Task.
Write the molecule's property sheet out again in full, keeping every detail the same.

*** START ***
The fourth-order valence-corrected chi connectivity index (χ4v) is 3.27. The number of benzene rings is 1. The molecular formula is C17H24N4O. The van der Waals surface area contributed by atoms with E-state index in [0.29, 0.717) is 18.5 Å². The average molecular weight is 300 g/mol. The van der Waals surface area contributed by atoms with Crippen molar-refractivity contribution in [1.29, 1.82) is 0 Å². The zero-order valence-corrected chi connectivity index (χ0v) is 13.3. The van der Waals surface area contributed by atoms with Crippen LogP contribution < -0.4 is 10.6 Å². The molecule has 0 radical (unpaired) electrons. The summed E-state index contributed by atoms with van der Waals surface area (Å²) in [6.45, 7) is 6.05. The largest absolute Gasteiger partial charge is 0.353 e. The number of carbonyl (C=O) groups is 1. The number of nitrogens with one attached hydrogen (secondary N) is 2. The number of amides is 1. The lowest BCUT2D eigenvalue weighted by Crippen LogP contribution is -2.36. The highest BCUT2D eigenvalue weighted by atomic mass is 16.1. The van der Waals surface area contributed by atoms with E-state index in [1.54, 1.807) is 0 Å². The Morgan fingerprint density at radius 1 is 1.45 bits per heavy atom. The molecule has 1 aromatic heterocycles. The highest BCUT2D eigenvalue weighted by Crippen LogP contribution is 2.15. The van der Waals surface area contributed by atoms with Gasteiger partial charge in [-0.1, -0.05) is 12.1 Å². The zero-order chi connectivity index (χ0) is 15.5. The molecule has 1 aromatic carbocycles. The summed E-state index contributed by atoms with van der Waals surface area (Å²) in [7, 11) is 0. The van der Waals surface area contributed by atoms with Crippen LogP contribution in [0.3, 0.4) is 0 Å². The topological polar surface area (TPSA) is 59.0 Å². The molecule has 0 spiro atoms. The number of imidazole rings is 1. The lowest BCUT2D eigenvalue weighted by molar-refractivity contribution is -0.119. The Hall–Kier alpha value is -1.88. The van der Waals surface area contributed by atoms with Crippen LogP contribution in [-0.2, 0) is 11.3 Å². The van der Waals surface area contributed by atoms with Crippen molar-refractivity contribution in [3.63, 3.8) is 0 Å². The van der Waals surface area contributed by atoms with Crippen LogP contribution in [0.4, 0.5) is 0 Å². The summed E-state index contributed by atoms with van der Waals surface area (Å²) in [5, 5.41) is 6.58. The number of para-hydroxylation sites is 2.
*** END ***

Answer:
The fourth-order valence-corrected chi connectivity index (χ4v) is 3.27. The number of benzene rings is 1. The molecular formula is C17H24N4O. The van der Waals surface area contributed by atoms with E-state index in [0.29, 0.717) is 18.5 Å². The average molecular weight is 300 g/mol. The van der Waals surface area contributed by atoms with Crippen molar-refractivity contribution in [1.29, 1.82) is 0 Å². The zero-order valence-corrected chi connectivity index (χ0v) is 13.3. The van der Waals surface area contributed by atoms with Crippen LogP contribution < -0.4 is 10.6 Å². The molecule has 0 radical (unpaired) electrons. The summed E-state index contributed by atoms with van der Waals surface area (Å²) in [6.45, 7) is 6.05. The largest absolute Gasteiger partial charge is 0.353 e. The number of carbonyl (C=O) groups is 1. The number of nitrogens with one attached hydrogen (secondary N) is 2. The number of amides is 1. The lowest BCUT2D eigenvalue weighted by Crippen LogP contribution is -2.36. The highest BCUT2D eigenvalue weighted by atomic mass is 16.1. The van der Waals surface area contributed by atoms with E-state index in [1.54, 1.807) is 0 Å². The Morgan fingerprint density at radius 1 is 1.45 bits per heavy atom. The molecule has 1 aromatic heterocycles. The highest BCUT2D eigenvalue weighted by Crippen LogP contribution is 2.15. The van der Waals surface area contributed by atoms with Gasteiger partial charge in [-0.1, -0.05) is 12.1 Å². The zero-order chi connectivity index (χ0) is 15.5. The molecule has 1 aromatic carbocycles. The summed E-state index contributed by atoms with van der Waals surface area (Å²) in [7, 11) is 0. The van der Waals surface area contributed by atoms with Crippen LogP contribution in [0.3, 0.4) is 0 Å². The topological polar surface area (TPSA) is 59.0 Å². The molecule has 0 spiro atoms. The number of imidazole rings is 1. The lowest BCUT2D eigenvalue weighted by molar-refractivity contribution is -0.119. The Hall–Kier alpha value is -1.88. The van der Waals surface area contributed by atoms with Crippen LogP contribution in [-0.2, 0) is 11.3 Å². The van der Waals surface area contributed by atoms with Crippen molar-refractivity contribution in [3.63, 3.8) is 0 Å². The van der Waals surface area contributed by atoms with Crippen LogP contribution in [0.4, 0.5) is 0 Å². The summed E-state index contributed by atoms with van der Waals surface area (Å²) in [5, 5.41) is 6.58. The number of para-hydroxylation sites is 2.